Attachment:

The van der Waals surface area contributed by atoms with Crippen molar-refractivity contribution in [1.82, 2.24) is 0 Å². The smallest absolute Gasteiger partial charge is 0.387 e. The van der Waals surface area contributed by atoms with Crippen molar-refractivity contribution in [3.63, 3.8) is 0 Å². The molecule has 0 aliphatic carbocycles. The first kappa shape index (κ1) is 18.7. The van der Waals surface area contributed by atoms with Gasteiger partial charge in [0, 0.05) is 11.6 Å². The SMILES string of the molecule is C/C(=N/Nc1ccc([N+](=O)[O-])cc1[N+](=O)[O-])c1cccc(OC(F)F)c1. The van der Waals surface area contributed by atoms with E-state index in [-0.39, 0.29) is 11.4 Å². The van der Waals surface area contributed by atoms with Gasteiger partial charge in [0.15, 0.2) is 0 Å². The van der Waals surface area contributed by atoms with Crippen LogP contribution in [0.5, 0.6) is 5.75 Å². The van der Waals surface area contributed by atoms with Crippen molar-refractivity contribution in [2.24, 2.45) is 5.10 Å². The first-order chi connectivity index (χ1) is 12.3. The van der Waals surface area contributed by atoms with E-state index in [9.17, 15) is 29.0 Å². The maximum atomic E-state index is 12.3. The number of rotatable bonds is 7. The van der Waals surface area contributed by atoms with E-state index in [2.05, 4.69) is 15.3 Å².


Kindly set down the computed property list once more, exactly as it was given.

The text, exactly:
The van der Waals surface area contributed by atoms with Crippen molar-refractivity contribution in [1.82, 2.24) is 0 Å². The smallest absolute Gasteiger partial charge is 0.387 e. The van der Waals surface area contributed by atoms with Crippen molar-refractivity contribution in [3.63, 3.8) is 0 Å². The molecule has 0 aliphatic carbocycles. The first kappa shape index (κ1) is 18.7. The van der Waals surface area contributed by atoms with Gasteiger partial charge in [0, 0.05) is 11.6 Å². The SMILES string of the molecule is C/C(=N/Nc1ccc([N+](=O)[O-])cc1[N+](=O)[O-])c1cccc(OC(F)F)c1. The van der Waals surface area contributed by atoms with E-state index in [-0.39, 0.29) is 11.4 Å². The van der Waals surface area contributed by atoms with Gasteiger partial charge in [0.15, 0.2) is 0 Å². The van der Waals surface area contributed by atoms with Crippen LogP contribution in [0.5, 0.6) is 5.75 Å². The van der Waals surface area contributed by atoms with Crippen molar-refractivity contribution in [2.24, 2.45) is 5.10 Å². The first-order chi connectivity index (χ1) is 12.3. The van der Waals surface area contributed by atoms with E-state index in [9.17, 15) is 29.0 Å². The maximum atomic E-state index is 12.3. The number of rotatable bonds is 7. The van der Waals surface area contributed by atoms with E-state index in [2.05, 4.69) is 15.3 Å².